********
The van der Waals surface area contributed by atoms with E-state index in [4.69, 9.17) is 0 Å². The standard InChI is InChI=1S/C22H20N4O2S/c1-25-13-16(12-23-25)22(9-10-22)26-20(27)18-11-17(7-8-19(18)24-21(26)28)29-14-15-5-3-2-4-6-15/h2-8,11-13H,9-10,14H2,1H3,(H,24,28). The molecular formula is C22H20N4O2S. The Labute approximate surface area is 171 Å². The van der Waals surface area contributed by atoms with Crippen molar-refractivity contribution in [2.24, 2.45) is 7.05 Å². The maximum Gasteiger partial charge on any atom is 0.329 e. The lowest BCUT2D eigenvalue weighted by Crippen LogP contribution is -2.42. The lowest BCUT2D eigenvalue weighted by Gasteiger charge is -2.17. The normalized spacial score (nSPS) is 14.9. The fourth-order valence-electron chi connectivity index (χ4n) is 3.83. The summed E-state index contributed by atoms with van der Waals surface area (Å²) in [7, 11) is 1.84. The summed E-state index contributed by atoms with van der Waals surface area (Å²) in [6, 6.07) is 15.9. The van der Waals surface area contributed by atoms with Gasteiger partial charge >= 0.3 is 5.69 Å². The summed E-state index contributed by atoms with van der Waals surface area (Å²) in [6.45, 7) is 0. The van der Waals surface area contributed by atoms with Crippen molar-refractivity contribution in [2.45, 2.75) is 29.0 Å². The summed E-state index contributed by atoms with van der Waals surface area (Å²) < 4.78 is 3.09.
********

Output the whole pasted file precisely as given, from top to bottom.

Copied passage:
The van der Waals surface area contributed by atoms with E-state index in [4.69, 9.17) is 0 Å². The standard InChI is InChI=1S/C22H20N4O2S/c1-25-13-16(12-23-25)22(9-10-22)26-20(27)18-11-17(7-8-19(18)24-21(26)28)29-14-15-5-3-2-4-6-15/h2-8,11-13H,9-10,14H2,1H3,(H,24,28). The molecular formula is C22H20N4O2S. The Labute approximate surface area is 171 Å². The van der Waals surface area contributed by atoms with Crippen molar-refractivity contribution in [2.24, 2.45) is 7.05 Å². The maximum Gasteiger partial charge on any atom is 0.329 e. The lowest BCUT2D eigenvalue weighted by Crippen LogP contribution is -2.42. The lowest BCUT2D eigenvalue weighted by Gasteiger charge is -2.17. The normalized spacial score (nSPS) is 14.9. The fourth-order valence-electron chi connectivity index (χ4n) is 3.83. The summed E-state index contributed by atoms with van der Waals surface area (Å²) in [7, 11) is 1.84. The summed E-state index contributed by atoms with van der Waals surface area (Å²) in [6, 6.07) is 15.9. The van der Waals surface area contributed by atoms with Gasteiger partial charge >= 0.3 is 5.69 Å². The summed E-state index contributed by atoms with van der Waals surface area (Å²) in [6.45, 7) is 0. The van der Waals surface area contributed by atoms with Crippen molar-refractivity contribution in [2.45, 2.75) is 29.0 Å². The summed E-state index contributed by atoms with van der Waals surface area (Å²) < 4.78 is 3.09.